May 2007
Volume 48, Issue 13
Free
ARVO Annual Meeting Abstract  |   May 2007
Electrophysiological Evidence for Heterogeneity of Lesions in Optic Neuritis
Author Affiliations & Notes
  • A. Klistorner
    Dept Ophthalmology, Sydney University, Sydney, Australia
  • S. Graham
    Dept Ophthalmology, Sydney University, Sydney, Australia
  • C. Fraser
    Dept Ophthalmology, Sydney University, Sydney, Australia
  • R. Garrick
    Dept Ophthalmology, Sydney University, Sydney, Australia
  • T. Nguyen
    Dept Ophthalmology, Melbourne University, Melbourne, Australia
  • M. Paine
    Dept Ophthalmology, Melbourne University, Melbourne, Australia
  • J. O'Day
    Dept Ophthalmology, Melbourne University, Melbourne, Australia
  • H. Arvind
    Dept Ophthalmology, Sydney University, Sydney, Australia
  • J. Grigg
    Dept Ophthalmology, Sydney University, Sydney, Australia
  • F. Billson
    Dept Ophthalmology, Sydney University, Sydney, Australia
  • Footnotes
    Commercial Relationships A. Klistorner, consultant for objectivision, C; S. Graham, consultant for objectivision, C; C. Fraser, None; R. Garrick, None; T. Nguyen, None; M. Paine, None; J. O'Day, None; H. Arvind, None; J. Grigg, None; F. Billson, None.
  • Footnotes
    Support ORIA grant
Investigative Ophthalmology & Visual Science May 2007, Vol.48, 916. doi:
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      A. Klistorner, S. Graham, C. Fraser, R. Garrick, T. Nguyen, M. Paine, J. O'Day, H. Arvind, J. Grigg, F. Billson; Electrophysiological Evidence for Heterogeneity of Lesions in Optic Neuritis. Invest. Ophthalmol. Vis. Sci. 2007;48(13):916.

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      © ARVO (1962-2015); The Authors (2016-present)

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Abstract

Purpose:: To examine the natural history of electrophysiological changes after first episode of optic neuritis (ON) in patients with magnetic resonance imaging (MRI) changes consistent with demyelination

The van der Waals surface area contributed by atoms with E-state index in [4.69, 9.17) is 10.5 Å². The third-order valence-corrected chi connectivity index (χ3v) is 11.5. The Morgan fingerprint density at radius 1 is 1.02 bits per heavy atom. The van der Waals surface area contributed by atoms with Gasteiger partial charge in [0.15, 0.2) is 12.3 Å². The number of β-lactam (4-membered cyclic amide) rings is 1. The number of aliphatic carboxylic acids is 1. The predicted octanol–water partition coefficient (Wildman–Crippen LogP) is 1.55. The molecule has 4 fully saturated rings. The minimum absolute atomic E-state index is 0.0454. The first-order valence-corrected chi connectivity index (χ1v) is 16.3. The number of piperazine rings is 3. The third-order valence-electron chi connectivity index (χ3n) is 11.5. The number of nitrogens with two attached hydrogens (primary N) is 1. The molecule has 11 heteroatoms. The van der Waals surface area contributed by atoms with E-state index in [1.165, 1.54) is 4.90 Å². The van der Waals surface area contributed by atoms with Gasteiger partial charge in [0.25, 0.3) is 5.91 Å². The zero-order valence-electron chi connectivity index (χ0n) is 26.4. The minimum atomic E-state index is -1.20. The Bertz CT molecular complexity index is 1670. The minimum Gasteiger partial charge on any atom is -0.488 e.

Methods:: 20 patients with a first episode of ON and MRI lesions consistent with demyelination were examined using multi-focal visual evoked potentials. Changes in amplitude and latency of mfVEP were analised at 1, 3, 6 and 12 months after an acute attack.

Results:: Out of 20 patients, at the end of the 12-month period, 5 showed persistent loss of amplitude, most marked centrally. The remaining 15 patients recovered amplitude by 1 month, but all had delayed latency, also most marked centrally. Of these, two distinct sub-groups were identified: 5 with no improvement in latency and 10 demonstrating marked and steady latency recovery over 12 months suggesting remyelination. In the follow up period conversion to MS was most likely in the group with severe amplitude loss (5 out of 5) followed by patients with no latency recovery (3 out of 5). The conversion rate was least in the group of patients who demonstrated latency improvement (3 out of 10).

Conclusions:: Distinct patterns of disease evolution were identified using mfVEP in patients with optic neuritis and high risk of MS development. This supports the concept of histopathological heterogeneity of early lesions in MS.

Keywords: neuro-ophthalmology: optic nerve • electrophysiology: clinical 
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